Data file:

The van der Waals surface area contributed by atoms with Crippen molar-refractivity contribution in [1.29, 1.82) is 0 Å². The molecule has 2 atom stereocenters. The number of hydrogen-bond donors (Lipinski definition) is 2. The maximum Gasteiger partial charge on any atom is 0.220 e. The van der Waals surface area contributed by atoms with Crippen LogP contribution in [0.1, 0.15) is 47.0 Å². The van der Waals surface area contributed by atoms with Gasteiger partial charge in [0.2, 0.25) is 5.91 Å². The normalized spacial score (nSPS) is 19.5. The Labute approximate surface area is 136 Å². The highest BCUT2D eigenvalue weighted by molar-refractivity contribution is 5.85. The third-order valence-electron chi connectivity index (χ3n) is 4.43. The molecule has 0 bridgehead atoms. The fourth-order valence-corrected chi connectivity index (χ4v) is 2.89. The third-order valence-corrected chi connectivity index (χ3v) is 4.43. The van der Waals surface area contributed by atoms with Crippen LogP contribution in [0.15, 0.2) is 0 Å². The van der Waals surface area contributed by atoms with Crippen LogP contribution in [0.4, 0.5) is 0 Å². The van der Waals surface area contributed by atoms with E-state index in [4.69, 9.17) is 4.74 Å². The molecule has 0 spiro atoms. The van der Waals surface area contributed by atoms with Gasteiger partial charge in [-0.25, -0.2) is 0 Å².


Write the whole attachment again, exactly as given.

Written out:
The van der Waals surface area contributed by atoms with Crippen molar-refractivity contribution in [1.29, 1.82) is 0 Å². The molecule has 2 atom stereocenters. The number of hydrogen-bond donors (Lipinski definition) is 2. The maximum Gasteiger partial charge on any atom is 0.220 e. The van der Waals surface area contributed by atoms with Crippen LogP contribution in [0.1, 0.15) is 47.0 Å². The van der Waals surface area contributed by atoms with Gasteiger partial charge in [0.2, 0.25) is 5.91 Å². The normalized spacial score (nSPS) is 19.5. The Labute approximate surface area is 136 Å². The highest BCUT2D eigenvalue weighted by molar-refractivity contribution is 5.85. The third-order valence-electron chi connectivity index (χ3n) is 4.43. The molecule has 0 bridgehead atoms. The fourth-order valence-corrected chi connectivity index (χ4v) is 2.89. The third-order valence-corrected chi connectivity index (χ3v) is 4.43. The van der Waals surface area contributed by atoms with Crippen LogP contribution in [0.15, 0.2) is 0 Å². The van der Waals surface area contributed by atoms with Crippen LogP contribution in [0.4, 0.5) is 0 Å². The van der Waals surface area contributed by atoms with E-state index in [4.69, 9.17) is 4.74 Å². The molecule has 0 spiro atoms. The van der Waals surface area contributed by atoms with Gasteiger partial charge in [-0.25, -0.2) is 0 Å².